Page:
It’s important to note, I’m not a health expert of any kind; these are just small practical things I’ve gleaned from people – this is not a substitute for advice from experts, and I can take no responsibility for the suggestions here. You do things at your own risk. 

If you are using chems, even if it’s just been the once, please talk to your local clinic and get some advice and support - most can refer you to specialist services.  If someone is unconscious or unresponsive having used chems, please call 999 immediately.  You may have concerns about the police getting involved, but it’s far more important that person gets treatment and their life saved!

If you’re about to do meth, slamming it (injecting) is the riskiest way to take it and has a harder comedown.  Smoking it is somewhat less harmful as is booty bumping (putting up your ass).  Consider how you do it, as well as the drug you’re taking when thinking about risk.
  
Make sure you don’t mix meth with other drugs or with alcohol, if things go wrong it’s much more difficult to treat with more substances in your body.  In particular – make sure you don’t take caffeine in any form, it increases the effect of it in the body and is really dangerous – avoid all caffeine while you’re wired. 

So, you’ve taken meth?  Now what, you’re probably feeling something pretty amazing I guess, really horny.  If you are at someone else’s place, make sure you get home safely, get an Uber or registered taxi rather than public transport and certainly don’t try and drive.  Ideally set a time with a friend to check in so someone can make sure you get back home safe.

But the comedown is rough with meth.  You’ll find you won’t be able to sleep for a few days, it’s important you do rest otherwise you are liable to just crash out exhausted and may collapse or go unconscious.  Take it easy, lie in a dark room, maybe with some gentle music on.  Not being able to sleep can be very unsettling in itself, it will pass and you will get some rest, but it might take a while.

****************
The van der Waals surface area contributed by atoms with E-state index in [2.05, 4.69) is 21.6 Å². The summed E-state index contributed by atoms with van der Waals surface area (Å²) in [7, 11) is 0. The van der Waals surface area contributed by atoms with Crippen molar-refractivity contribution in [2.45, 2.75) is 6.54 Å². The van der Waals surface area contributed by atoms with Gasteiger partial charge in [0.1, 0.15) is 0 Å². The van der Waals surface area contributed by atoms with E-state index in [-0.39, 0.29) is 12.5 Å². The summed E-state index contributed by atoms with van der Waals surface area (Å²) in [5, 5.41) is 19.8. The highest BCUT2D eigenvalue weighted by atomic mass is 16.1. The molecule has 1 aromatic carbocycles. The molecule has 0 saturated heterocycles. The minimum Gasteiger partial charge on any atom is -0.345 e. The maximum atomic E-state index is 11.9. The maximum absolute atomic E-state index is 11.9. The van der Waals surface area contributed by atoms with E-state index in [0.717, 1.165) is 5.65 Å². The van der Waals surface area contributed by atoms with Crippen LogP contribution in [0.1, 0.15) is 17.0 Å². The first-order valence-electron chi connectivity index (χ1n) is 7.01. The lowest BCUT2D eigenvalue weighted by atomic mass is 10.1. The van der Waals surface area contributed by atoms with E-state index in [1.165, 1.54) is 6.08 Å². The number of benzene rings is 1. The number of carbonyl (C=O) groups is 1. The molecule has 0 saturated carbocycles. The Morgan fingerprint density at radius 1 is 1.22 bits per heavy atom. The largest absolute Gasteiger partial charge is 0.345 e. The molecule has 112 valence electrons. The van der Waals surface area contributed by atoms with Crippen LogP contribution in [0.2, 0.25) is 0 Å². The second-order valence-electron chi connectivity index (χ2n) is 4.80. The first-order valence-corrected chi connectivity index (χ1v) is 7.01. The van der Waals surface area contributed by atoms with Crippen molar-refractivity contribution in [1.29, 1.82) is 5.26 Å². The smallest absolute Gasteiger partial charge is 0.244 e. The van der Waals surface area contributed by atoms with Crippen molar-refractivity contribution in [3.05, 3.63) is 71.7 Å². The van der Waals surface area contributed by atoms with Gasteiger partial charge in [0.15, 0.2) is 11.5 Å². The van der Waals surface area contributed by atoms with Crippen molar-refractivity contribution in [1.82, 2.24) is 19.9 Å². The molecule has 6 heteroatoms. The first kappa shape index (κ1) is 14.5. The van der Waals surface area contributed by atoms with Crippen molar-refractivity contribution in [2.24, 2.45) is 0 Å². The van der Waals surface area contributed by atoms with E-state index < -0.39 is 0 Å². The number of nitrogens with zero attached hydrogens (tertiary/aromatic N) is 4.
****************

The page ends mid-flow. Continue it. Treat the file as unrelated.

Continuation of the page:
As you come down, you’ll find you have no appetite and may not want to eat.  Given that this again, can last a while, try drinking some protein shakes (ones with extra vitamins in are good) to make sure you are getting something in you, maybe try snacking on fruit.  Stay hydrated - watch the colour of your piss to keep an eye on this. 

Particularly if you’ve slammed, you may find the come down harsh and may experience paranoia.  This can be very frightening; it may be feelings of being watched or followed, being judged, or may even be physical sensations.  Find a friend you can trust and talk to them about it, if you can get them to come and sit with you and try and make you comfortable - again gentle music, a blanket, maybe watching something very easy going on Netflix.  Don’t watch anything with action or drama, as that can make things worse. 

As you come down and feel more normal you may experience other feelings, such as guilt, or regret. Worrying about what you have done, especially regarding sexual health.  If you take PrEP, make sure you keep taking it.  If you think you have missed doses, or don’t know what has happened, get to a clinic or Accident and Emergency as soon as you can.  You have a 72-hour window after having unprotected sex to get PEP. 

Even with PrEP it’s important to get to a clinic and get a check up as other STIs are easily passed around and if you have injected meth there is risk of Hepatis C if needles were shared and precautions were not taken for safe disposal.

Unfortunately, it does also happen that people get raped while on meth and having chemsex, as your ability to consent may have been reduced, and you may have done things you would not normally.  You may have put yourself in a situation by taking chems, but that does not mean it’s ok for people to push you or take advantage.  Talk to your local clinic, who will be able to refer you to specialist services and support, reach out to friends and people you can trust.

I think we need to change the message about drugs.  Saying don’t do it and they are bad and stigmatising it isn’t stopping the problem.  We need to talk about it and focus on harm reduction and keeping people safe.  Please talk to people and don’t be alone.